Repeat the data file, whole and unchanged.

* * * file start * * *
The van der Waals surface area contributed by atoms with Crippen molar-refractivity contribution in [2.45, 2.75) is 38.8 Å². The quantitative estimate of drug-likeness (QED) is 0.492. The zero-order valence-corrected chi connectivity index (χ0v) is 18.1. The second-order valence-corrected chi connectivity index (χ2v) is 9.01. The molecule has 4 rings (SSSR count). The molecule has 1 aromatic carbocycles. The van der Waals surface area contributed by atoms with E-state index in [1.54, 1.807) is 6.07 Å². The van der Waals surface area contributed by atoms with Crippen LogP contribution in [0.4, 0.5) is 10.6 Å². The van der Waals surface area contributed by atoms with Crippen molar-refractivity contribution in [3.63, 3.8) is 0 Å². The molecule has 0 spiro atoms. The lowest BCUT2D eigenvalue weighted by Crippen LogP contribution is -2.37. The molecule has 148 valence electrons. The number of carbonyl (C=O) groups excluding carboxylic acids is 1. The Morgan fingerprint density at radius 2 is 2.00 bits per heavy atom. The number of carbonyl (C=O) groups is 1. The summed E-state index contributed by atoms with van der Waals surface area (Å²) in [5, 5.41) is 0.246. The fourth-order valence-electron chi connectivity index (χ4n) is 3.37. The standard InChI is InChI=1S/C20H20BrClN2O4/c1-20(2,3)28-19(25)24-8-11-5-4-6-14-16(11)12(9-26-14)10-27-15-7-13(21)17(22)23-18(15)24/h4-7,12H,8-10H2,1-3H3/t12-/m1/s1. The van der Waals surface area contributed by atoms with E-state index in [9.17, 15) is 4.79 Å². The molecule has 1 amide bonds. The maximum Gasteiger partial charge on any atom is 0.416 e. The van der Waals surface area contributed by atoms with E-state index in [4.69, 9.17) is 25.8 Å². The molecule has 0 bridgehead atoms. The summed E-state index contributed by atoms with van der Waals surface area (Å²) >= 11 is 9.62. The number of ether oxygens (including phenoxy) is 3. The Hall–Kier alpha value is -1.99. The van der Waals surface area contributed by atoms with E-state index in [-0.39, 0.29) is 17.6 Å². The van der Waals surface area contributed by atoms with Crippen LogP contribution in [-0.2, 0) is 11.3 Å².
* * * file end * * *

The van der Waals surface area contributed by atoms with Crippen molar-refractivity contribution in [2.45, 2.75) is 38.8 Å². The quantitative estimate of drug-likeness (QED) is 0.492. The zero-order valence-corrected chi connectivity index (χ0v) is 18.1. The second-order valence-corrected chi connectivity index (χ2v) is 9.01. The molecule has 4 rings (SSSR count). The molecule has 1 aromatic carbocycles. The van der Waals surface area contributed by atoms with E-state index in [1.54, 1.807) is 6.07 Å². The van der Waals surface area contributed by atoms with Crippen LogP contribution in [0.4, 0.5) is 10.6 Å². The van der Waals surface area contributed by atoms with Crippen molar-refractivity contribution in [3.63, 3.8) is 0 Å². The molecule has 0 spiro atoms. The lowest BCUT2D eigenvalue weighted by Crippen LogP contribution is -2.37. The molecule has 148 valence electrons. The number of carbonyl (C=O) groups excluding carboxylic acids is 1. The Morgan fingerprint density at radius 2 is 2.00 bits per heavy atom. The number of carbonyl (C=O) groups is 1. The summed E-state index contributed by atoms with van der Waals surface area (Å²) in [5, 5.41) is 0.246. The fourth-order valence-electron chi connectivity index (χ4n) is 3.37. The standard InChI is InChI=1S/C20H20BrClN2O4/c1-20(2,3)28-19(25)24-8-11-5-4-6-14-16(11)12(9-26-14)10-27-15-7-13(21)17(22)23-18(15)24/h4-7,12H,8-10H2,1-3H3/t12-/m1/s1. The van der Waals surface area contributed by atoms with E-state index in [9.17, 15) is 4.79 Å². The molecule has 1 amide bonds. The maximum Gasteiger partial charge on any atom is 0.416 e. The van der Waals surface area contributed by atoms with E-state index in [4.69, 9.17) is 25.8 Å². The molecule has 0 bridgehead atoms. The summed E-state index contributed by atoms with van der Waals surface area (Å²) >= 11 is 9.62. The number of ether oxygens (including phenoxy) is 3. The Hall–Kier alpha value is -1.99. The van der Waals surface area contributed by atoms with E-state index in [-0.39, 0.29) is 17.6 Å². The van der Waals surface area contributed by atoms with Crippen LogP contribution in [-0.2, 0) is 11.3 Å².